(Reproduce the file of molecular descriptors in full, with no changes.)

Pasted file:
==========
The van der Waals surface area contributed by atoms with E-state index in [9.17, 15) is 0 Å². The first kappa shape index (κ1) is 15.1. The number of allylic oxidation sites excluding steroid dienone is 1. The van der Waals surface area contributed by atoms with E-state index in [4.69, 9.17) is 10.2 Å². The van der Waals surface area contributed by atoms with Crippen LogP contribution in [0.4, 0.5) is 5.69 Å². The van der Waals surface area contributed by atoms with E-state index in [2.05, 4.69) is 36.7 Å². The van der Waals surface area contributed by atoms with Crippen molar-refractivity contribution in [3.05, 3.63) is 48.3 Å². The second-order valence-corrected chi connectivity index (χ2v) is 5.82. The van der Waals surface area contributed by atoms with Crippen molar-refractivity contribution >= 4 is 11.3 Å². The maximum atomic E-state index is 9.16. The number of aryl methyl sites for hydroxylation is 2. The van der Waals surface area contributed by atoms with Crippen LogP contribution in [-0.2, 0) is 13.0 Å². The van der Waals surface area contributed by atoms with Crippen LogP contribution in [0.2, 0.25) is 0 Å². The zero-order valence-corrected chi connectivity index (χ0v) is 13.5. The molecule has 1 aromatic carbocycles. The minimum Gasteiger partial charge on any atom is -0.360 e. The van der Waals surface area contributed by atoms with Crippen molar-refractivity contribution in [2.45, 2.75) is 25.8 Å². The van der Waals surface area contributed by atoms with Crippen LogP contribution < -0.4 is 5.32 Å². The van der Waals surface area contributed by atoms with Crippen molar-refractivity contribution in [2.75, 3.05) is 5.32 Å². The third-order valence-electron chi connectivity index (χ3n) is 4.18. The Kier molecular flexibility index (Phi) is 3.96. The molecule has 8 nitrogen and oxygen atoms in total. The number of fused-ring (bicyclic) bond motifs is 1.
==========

The van der Waals surface area contributed by atoms with E-state index in [9.17, 15) is 0 Å². The first kappa shape index (κ1) is 15.1. The number of allylic oxidation sites excluding steroid dienone is 1. The van der Waals surface area contributed by atoms with E-state index in [4.69, 9.17) is 10.2 Å². The van der Waals surface area contributed by atoms with Crippen LogP contribution in [0.4, 0.5) is 5.69 Å². The van der Waals surface area contributed by atoms with E-state index in [2.05, 4.69) is 36.7 Å². The van der Waals surface area contributed by atoms with Crippen molar-refractivity contribution in [3.05, 3.63) is 48.3 Å². The second-order valence-corrected chi connectivity index (χ2v) is 5.82. The van der Waals surface area contributed by atoms with Crippen molar-refractivity contribution >= 4 is 11.3 Å². The maximum atomic E-state index is 9.16. The number of aryl methyl sites for hydroxylation is 2. The van der Waals surface area contributed by atoms with Crippen LogP contribution in [-0.2, 0) is 13.0 Å². The van der Waals surface area contributed by atoms with Crippen LogP contribution in [0.2, 0.25) is 0 Å². The zero-order valence-corrected chi connectivity index (χ0v) is 13.5. The molecule has 1 aromatic carbocycles. The minimum Gasteiger partial charge on any atom is -0.360 e. The van der Waals surface area contributed by atoms with Crippen molar-refractivity contribution in [2.45, 2.75) is 25.8 Å². The van der Waals surface area contributed by atoms with Crippen LogP contribution < -0.4 is 5.32 Å². The van der Waals surface area contributed by atoms with Crippen molar-refractivity contribution in [2.75, 3.05) is 5.32 Å². The third-order valence-electron chi connectivity index (χ3n) is 4.18. The Kier molecular flexibility index (Phi) is 3.96. The molecule has 8 nitrogen and oxygen atoms in total. The number of fused-ring (bicyclic) bond motifs is 1.